Shelter at Home, Tip for Sanity: Nourish Yourself

I’m going to tackle a very unpopular topic today.

Choosing foods to nourish oneself as an act of self-kindness.

Facebook is crawling with memes about binging on junk food as a coping mechanism for the stress of uncertainty and the discomfort of being stuck in the house. There are also self-fat-shaming memes about the results of this behavior and pledges to count carbs and fat grams and workout harder.

I’m here to propose another way.

What if we chose our food based on the nourishment it will provide? Not the 10 minutes of comfort we feel while eating it, but the long-term results of providing our bodies with the necessary building blocks for healthy brain chemistry. What if we shopped like wise adults seeking to support our mental, emotional, and physical health rather than like teenagers who found a $50 bill on the sidewalk?

I know for an absolute fact that there is no dessert that will make forget my misery for more than a few minutes (trust me, I’ve done extensive research for decades!) and that junk food leaves me feeling crabby, bloated, jittery and achy. I’ve come to the conclusion that the rewards of brief oblivion are not worth the persistent consequences of inflammation, irritability and a weakened immune system.

I’m not talking about deprivation, martyrdom or denial. I certainly am not trying to take your sweets or snacks away! I’m merely suggesting that you take a step back and question how you’ll feel after eating that doughnut or brownie or family sized bag of chips. Can you find another, less destructive, way of soothing your frazzled nerves? Can you find a creative way to satisfy your taste buds and not overload your body’s detoxification system? Can indulgence be the exception rather than the rule?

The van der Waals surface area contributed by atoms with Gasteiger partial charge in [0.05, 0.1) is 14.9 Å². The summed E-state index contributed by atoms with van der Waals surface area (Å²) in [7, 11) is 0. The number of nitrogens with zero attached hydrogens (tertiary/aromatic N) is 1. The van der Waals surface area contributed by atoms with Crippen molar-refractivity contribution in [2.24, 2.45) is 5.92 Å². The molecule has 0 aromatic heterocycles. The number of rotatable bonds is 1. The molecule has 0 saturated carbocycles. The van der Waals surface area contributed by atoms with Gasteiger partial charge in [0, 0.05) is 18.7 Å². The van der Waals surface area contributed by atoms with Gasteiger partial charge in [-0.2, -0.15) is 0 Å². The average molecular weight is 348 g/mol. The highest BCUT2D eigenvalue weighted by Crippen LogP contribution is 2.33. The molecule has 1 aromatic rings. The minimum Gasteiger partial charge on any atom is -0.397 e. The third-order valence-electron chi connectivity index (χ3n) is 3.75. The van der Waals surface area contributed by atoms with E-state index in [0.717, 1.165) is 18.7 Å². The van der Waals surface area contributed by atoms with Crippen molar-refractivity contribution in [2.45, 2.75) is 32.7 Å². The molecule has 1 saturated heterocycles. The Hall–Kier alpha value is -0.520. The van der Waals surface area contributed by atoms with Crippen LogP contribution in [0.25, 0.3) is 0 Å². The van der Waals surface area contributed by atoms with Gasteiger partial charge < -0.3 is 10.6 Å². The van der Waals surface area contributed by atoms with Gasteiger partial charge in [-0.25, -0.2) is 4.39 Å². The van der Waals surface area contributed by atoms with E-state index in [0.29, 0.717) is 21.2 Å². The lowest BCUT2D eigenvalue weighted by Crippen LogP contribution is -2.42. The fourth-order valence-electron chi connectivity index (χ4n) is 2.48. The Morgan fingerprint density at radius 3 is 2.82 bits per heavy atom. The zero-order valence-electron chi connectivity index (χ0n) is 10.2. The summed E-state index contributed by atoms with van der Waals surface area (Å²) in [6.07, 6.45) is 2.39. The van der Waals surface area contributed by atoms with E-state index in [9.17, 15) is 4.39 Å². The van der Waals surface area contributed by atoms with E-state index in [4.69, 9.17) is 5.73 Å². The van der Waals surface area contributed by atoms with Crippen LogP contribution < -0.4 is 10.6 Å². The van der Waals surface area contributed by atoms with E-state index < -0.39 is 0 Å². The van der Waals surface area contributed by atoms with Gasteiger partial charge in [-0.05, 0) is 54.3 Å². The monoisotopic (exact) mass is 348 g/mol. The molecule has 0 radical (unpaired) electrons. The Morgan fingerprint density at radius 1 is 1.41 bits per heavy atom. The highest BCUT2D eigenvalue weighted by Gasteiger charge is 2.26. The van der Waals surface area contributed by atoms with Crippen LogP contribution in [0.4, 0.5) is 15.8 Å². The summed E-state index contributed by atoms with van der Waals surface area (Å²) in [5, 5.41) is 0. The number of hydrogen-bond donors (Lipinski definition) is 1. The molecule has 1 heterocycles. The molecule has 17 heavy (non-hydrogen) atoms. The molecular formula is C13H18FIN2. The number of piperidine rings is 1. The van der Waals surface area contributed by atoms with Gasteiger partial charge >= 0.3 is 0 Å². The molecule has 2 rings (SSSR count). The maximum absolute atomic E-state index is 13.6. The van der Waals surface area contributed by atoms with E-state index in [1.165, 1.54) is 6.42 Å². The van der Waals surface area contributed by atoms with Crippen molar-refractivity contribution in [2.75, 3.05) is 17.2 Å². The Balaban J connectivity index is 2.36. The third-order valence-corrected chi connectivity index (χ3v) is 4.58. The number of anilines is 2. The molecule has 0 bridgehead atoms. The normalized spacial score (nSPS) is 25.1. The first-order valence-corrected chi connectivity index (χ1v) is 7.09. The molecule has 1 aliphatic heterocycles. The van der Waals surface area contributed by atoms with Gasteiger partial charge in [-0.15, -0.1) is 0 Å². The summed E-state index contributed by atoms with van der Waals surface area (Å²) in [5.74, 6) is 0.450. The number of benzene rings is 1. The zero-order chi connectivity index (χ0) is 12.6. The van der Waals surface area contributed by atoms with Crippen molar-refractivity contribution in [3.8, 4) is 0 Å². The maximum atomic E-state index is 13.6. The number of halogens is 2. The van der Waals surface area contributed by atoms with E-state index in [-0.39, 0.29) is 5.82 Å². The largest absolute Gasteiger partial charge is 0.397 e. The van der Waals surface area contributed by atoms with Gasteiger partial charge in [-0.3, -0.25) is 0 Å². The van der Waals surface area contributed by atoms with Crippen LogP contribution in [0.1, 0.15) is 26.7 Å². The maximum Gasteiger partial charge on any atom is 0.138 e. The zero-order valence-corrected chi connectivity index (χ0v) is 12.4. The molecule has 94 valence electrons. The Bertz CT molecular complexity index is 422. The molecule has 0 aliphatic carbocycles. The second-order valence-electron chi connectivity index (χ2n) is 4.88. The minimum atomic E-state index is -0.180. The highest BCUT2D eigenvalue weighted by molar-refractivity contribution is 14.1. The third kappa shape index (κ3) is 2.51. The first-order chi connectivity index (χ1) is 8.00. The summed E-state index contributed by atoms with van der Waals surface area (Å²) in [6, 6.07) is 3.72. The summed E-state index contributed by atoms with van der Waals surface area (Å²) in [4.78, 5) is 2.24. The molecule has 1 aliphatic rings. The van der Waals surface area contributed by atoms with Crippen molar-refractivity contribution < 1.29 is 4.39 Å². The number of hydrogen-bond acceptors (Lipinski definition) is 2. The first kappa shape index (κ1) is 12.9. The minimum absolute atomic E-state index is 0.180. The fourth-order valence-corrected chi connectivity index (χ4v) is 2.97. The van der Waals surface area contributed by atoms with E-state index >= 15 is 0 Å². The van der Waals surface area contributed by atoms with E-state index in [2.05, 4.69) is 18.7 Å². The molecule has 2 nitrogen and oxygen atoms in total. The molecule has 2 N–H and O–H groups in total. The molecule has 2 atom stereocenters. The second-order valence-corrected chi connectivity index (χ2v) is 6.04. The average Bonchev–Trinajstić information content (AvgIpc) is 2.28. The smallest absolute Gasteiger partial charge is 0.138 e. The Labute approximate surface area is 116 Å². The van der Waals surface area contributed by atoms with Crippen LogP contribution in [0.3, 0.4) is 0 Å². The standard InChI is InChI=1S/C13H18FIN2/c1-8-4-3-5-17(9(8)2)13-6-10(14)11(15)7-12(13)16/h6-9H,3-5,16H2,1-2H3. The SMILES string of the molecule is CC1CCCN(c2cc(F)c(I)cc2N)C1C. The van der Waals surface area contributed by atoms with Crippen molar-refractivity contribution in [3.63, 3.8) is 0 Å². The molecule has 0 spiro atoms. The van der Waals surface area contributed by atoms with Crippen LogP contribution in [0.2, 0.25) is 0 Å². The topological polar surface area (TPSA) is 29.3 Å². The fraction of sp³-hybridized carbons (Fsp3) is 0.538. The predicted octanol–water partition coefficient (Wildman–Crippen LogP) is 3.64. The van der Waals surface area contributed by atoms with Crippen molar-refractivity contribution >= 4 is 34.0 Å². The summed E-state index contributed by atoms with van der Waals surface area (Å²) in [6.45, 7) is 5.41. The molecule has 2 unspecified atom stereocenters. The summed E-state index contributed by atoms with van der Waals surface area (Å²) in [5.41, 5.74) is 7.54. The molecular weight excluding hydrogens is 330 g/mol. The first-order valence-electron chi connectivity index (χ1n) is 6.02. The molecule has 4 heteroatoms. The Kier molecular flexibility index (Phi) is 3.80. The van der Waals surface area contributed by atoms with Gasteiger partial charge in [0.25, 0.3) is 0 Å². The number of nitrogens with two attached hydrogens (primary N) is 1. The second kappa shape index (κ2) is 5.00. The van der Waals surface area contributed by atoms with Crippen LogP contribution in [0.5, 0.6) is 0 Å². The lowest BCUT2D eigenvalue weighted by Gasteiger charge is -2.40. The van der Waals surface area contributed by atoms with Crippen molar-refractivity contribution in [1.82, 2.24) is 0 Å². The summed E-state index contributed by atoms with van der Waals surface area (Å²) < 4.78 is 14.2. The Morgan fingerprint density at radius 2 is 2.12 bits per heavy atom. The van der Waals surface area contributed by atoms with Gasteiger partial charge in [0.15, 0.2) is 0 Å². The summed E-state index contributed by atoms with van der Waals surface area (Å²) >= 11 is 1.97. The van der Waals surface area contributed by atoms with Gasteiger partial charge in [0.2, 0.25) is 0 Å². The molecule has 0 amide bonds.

I’m working on how to support my unique nutritional needs with the staples in my pantry and the fresh foods available locally. Nobody enjoys pretzels or ice cream more than I do, but given that I could literally die by popping into the convenience store for some, is it worth the risk? Can I find a way to satisfy myself with the dried figs in the back of the cupboard or the pumpkin butter from the farmers market? As it turns out, yes, I can!

This situation is challenging enough without having to deal with unbalanced hormones, stiff joints, and sugar crashes. Don’t think for one second that I wouldn’t rather be eating a pizza followed by freshly baked chocolate chip cookies. But I will feel much more nourished and steady after the Buddha bowl I made with oats, sliced radish, homemade arugula pesto, and toasted pumpkin seeds. Sure, you won’t be finding that on any restaurant’s menu anytime soon, but it was tasty and satisfying and comforted me on a deeper level than briefly pleasing my taste buds.

I’m not here to judge anyone. We’re all doing the best we can with this messed up situation. Rather I’m here to promote self-kindness and to encourage everyone to think about the choices they make and the long-term effects they have. Nourishing myself wisely is one of the kindest things I can do for my well-being. In this climate of uncertainty, it one of the few things I have a fair amount of control over.

And that’s why I’m going to enjoy the hell out of this cup of tea and a spoonful of pumpkin butter. And then I’m going to roast some vegetables for dinner.

Shelter at Home, Tip for Sanity: Unplug Occasionally!

It’s been a busy week of connecting and participating in community via the web. I’ve enjoyed a Reiki circle, a yogini prayer ritual, a dance party, an energetic healing ritual, meditations galore, amazing Kundalini yoga classes, an active imagination journey, monthly astrological and energetic updates for April, a play date with my favorite kiddos, a chat with a friend on another continent, a chat with a friend and neighbor who might as well be on another continent, more chats with friends and family, and surely I’m forgetting several other events.